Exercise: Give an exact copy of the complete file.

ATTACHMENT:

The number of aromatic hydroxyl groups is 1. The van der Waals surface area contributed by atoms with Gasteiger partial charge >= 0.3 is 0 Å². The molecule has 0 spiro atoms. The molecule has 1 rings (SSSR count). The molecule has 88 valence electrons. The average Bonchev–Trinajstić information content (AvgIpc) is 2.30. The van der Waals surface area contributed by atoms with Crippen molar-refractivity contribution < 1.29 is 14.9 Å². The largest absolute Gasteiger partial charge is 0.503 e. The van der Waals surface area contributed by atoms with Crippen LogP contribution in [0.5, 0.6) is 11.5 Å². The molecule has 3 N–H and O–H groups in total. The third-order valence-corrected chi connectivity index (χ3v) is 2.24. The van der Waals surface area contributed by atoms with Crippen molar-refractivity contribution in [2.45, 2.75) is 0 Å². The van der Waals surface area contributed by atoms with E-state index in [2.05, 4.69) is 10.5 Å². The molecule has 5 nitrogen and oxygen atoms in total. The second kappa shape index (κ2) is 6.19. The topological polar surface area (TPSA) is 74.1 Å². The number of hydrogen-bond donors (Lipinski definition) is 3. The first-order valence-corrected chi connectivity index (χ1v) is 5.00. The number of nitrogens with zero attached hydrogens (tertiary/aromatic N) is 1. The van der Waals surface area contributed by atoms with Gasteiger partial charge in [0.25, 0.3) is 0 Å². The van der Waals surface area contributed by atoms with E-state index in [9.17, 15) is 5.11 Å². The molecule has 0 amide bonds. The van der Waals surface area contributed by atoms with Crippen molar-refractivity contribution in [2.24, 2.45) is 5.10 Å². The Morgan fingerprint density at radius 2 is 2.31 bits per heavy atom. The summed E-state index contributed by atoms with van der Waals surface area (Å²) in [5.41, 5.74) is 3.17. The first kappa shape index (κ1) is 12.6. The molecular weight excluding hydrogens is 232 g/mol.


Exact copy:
The number of aromatic hydroxyl groups is 1. The van der Waals surface area contributed by atoms with Gasteiger partial charge >= 0.3 is 0 Å². The molecule has 0 spiro atoms. The molecule has 1 rings (SSSR count). The molecule has 88 valence electrons. The average Bonchev–Trinajstić information content (AvgIpc) is 2.30. The van der Waals surface area contributed by atoms with Crippen molar-refractivity contribution < 1.29 is 14.9 Å². The largest absolute Gasteiger partial charge is 0.503 e. The van der Waals surface area contributed by atoms with Crippen LogP contribution in [0.5, 0.6) is 11.5 Å². The molecule has 3 N–H and O–H groups in total. The third-order valence-corrected chi connectivity index (χ3v) is 2.24. The van der Waals surface area contributed by atoms with Crippen molar-refractivity contribution in [2.45, 2.75) is 0 Å². The van der Waals surface area contributed by atoms with E-state index in [2.05, 4.69) is 10.5 Å². The molecule has 5 nitrogen and oxygen atoms in total. The second kappa shape index (κ2) is 6.19. The topological polar surface area (TPSA) is 74.1 Å². The number of hydrogen-bond donors (Lipinski definition) is 3. The first-order valence-corrected chi connectivity index (χ1v) is 5.00. The number of nitrogens with zero attached hydrogens (tertiary/aromatic N) is 1. The van der Waals surface area contributed by atoms with Gasteiger partial charge in [0.25, 0.3) is 0 Å². The van der Waals surface area contributed by atoms with E-state index in [9.17, 15) is 5.11 Å². The molecule has 0 amide bonds. The van der Waals surface area contributed by atoms with Crippen molar-refractivity contribution in [2.24, 2.45) is 5.10 Å². The Morgan fingerprint density at radius 2 is 2.31 bits per heavy atom. The summed E-state index contributed by atoms with van der Waals surface area (Å²) in [5.41, 5.74) is 3.17. The first kappa shape index (κ1) is 12.6. The molecular weight excluding hydrogens is 232 g/mol.